PDA

View Full Version : Bush Fought to Regulate Freddie Mac , Mae 5 Years Ago Until Democrats Stopped Him



megimoo
09-23-2008, 11:52 AM
Bush Fought to Regulate Freddie Mac , Mae 5 Years Ago Until Democrats Stopped Him

Spetember 11, 2003

The Bush administration today recommended the most significant
regulatory overhaul in the housing finance industry since the savings
and loan crisis a decade ago.

Under the plan, disclosed at a Congressional hearing today, a new
agency would be created within the Treasury Department to assume More.. supervision
of Fannie Mae and Freddie Mac, the government-sponsored companies that
are the two largest players in the mortgage lending industry.

The new agency would have the authority, which now rests with Congress,
to set one of the two capital-reserve requirements for the companies.
It would exercise authority over any new lines of business. And it
would determine whether the two are adequately managing the risks of
their ballooning portfolios.

The plan is an acknowledgment by the administration that oversight of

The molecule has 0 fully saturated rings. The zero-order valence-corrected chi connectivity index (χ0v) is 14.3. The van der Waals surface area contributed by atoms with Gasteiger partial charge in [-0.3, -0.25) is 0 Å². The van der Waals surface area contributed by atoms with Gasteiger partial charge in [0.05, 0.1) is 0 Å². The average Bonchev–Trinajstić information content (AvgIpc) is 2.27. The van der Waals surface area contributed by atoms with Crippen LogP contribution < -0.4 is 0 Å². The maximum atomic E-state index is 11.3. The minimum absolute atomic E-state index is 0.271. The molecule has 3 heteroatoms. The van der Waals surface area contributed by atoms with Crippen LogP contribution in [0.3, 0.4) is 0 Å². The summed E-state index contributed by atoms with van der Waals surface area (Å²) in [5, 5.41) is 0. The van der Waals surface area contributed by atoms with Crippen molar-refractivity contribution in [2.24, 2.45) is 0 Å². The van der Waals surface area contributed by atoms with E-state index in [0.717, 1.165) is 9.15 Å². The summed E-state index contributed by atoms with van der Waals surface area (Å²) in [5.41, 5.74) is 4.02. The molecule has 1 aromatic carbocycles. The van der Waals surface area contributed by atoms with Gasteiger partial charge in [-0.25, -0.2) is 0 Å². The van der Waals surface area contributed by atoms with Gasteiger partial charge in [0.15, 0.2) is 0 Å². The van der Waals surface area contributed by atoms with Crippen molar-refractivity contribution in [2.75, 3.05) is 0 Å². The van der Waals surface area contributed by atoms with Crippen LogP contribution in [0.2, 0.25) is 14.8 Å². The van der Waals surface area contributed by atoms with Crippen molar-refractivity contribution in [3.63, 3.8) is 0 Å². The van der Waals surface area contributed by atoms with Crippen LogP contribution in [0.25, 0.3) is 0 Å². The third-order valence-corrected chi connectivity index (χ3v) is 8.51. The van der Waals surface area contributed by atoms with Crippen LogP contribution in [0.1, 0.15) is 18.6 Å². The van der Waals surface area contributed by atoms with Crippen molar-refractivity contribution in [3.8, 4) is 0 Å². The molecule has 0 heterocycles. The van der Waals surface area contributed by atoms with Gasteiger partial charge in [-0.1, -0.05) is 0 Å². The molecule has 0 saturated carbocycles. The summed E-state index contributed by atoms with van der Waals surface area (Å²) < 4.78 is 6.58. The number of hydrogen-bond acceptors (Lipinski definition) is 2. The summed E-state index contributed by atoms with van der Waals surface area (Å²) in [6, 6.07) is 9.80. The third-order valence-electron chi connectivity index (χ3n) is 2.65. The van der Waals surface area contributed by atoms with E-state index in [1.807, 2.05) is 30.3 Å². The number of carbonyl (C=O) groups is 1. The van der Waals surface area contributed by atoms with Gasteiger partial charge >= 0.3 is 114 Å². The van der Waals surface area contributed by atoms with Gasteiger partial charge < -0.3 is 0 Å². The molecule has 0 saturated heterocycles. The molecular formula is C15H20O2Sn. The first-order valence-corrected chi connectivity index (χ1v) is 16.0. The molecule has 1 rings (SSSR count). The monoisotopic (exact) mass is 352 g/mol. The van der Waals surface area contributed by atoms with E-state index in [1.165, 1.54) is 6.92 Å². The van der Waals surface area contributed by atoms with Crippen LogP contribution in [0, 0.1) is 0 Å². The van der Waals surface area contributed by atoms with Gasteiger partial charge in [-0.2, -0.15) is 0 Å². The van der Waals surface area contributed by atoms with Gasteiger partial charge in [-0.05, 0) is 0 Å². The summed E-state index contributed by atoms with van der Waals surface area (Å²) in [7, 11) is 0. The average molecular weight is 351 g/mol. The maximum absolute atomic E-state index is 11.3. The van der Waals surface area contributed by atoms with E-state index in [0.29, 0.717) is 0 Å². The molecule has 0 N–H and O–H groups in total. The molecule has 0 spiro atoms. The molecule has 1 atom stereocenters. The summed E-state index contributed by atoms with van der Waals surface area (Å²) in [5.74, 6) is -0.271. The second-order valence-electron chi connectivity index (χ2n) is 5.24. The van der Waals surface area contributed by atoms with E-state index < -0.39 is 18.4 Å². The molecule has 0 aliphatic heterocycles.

Fannie Mae and Freddie Mac -- which together have issued more than $1.5
trillion in outstanding debt -- is broken. A report by outside
investigators in July concluded that Freddie Mac manipulated its
accounting to mislead investors, and critics have said Fannie Mae does
not adequately hedge against rising interest rates.

''There is a general recognition that the supervisory system for
housing-related government-sponsored enterprises neither has the tools,
nor the stature, to deal effectively with the current size, complexity
and importance of these enterprises,'' Treasury Secretary John W. Snow
told the House Financial Services Committee in an appearance with
Housing Secretary Mel Martinez, who also backed the plan.

Mr. Snow said that Congress should eliminate the power of the president
to appoint directors to the companies, a sign that the administration
is less concerned about the perks of patronage than it is about the
potential political problems associated with any new difficulties
arising at the companies.

The administration's proposal, which was endorsed in large part today
by Fannie Mae and Freddie Mac, would not repeal the significant
government subsidies granted to the two companies. And it does not
alter the implicit guarantee that Washington will bail the companies
out if they run into financial difficulty; that perception enables them
to issue debt at significantly lower rates than their competitors. Nor
would it remove the companies' exemptions from taxes and antifraud
provisions of federal securities laws.